But an outstanding time was the day we spent at Santa Benedetta winery, southeast of Rome. It was just four of us that day but the owners were as gracious as if we had been a group of 50. We walked the vineyard, tasted wine, learned about the wine-making process and then proceeded to lunch. Even with our group’s small size, they rolled out the red carpet, food wise. There were about 30 different vegetable dishes on the buffet tables (asparagus, potatoes, tomatoes, peppers, eggplant) as well as bruschetta and various cheeses. This was just the appetizer part of the meal. Homemade pasta with pesto and fresh parmesan cheese was the main course. It was mouth-wateringly good – it was amazing.

And then there was the dessert.

Now I’ve had tiramisu many times in my life. Alcohol soaked lady finger cookies, with mascarpone cheese, whipping cream and sometimes chocolate – how can you go wrong? When this tiramisu came out of the kitchen it didn’t even look like tiramisu. It looked a little like cinnamon-sprinkled glop on the plate – not the neat layers that I’m used to seeing. But after experiencing the other phenomenal food, there was no way I wasn’t going to at least try it. Oh my. My oh my. It was like eating good art – sweet, creamy, rich – all at the same time. It was so amazing that I don’t even have enough words to describe how amazing it was. I asked to meet the chef; she was a teeny little Italian woman with no English but a huge smile. I had my guide tell her that I would never be able to eat anyone else’s tiramisu ever again.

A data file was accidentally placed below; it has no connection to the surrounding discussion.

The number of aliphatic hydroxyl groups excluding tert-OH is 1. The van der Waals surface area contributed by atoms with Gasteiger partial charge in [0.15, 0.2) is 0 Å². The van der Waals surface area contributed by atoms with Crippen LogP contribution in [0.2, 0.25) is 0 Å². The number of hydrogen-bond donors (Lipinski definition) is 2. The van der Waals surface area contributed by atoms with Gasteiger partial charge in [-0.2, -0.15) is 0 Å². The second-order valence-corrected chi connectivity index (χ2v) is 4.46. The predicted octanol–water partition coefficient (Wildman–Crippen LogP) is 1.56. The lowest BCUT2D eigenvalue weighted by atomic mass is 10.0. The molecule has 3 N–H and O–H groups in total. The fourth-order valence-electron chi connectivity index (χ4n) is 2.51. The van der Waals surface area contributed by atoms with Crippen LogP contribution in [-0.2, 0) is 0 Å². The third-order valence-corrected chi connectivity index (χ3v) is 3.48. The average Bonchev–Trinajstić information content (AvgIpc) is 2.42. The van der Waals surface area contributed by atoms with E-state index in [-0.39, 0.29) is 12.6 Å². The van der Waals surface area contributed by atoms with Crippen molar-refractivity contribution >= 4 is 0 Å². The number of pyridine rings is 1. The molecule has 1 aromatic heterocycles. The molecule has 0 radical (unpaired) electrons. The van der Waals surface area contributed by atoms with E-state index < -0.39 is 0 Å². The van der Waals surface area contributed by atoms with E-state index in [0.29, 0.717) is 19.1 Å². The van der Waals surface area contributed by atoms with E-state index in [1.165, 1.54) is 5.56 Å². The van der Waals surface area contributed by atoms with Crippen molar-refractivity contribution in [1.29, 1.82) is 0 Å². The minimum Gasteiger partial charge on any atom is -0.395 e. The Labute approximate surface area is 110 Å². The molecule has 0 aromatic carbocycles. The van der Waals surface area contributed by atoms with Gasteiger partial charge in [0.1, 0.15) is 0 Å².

Of course, I have had tiramisu since that trip – when it’s been offered, I usually try it. But I was right when I was sitting at the table off the vineyard; I’m sure I’ll never have tiramisu that good again!

Describe an unforgettable meal.

Pizza People

homemade pizza

Today’s guest post comes from Jim in Clark’s Grove

It’s hard to imagine a modern American childhood that does not include a steady diet of pizza, but once upon a time, pizza was an exotic food in the United States.

I don’t remember going out to eat pizza with my parents. I became familiar with the food in the sixties as Pizza Hut and other pizza parlors spread across the country. Some time in the late sixties we discovered a recipe for pizza in our old reliable Fannie Farmer cookbook and made our first attempts at making our own pizzas at home.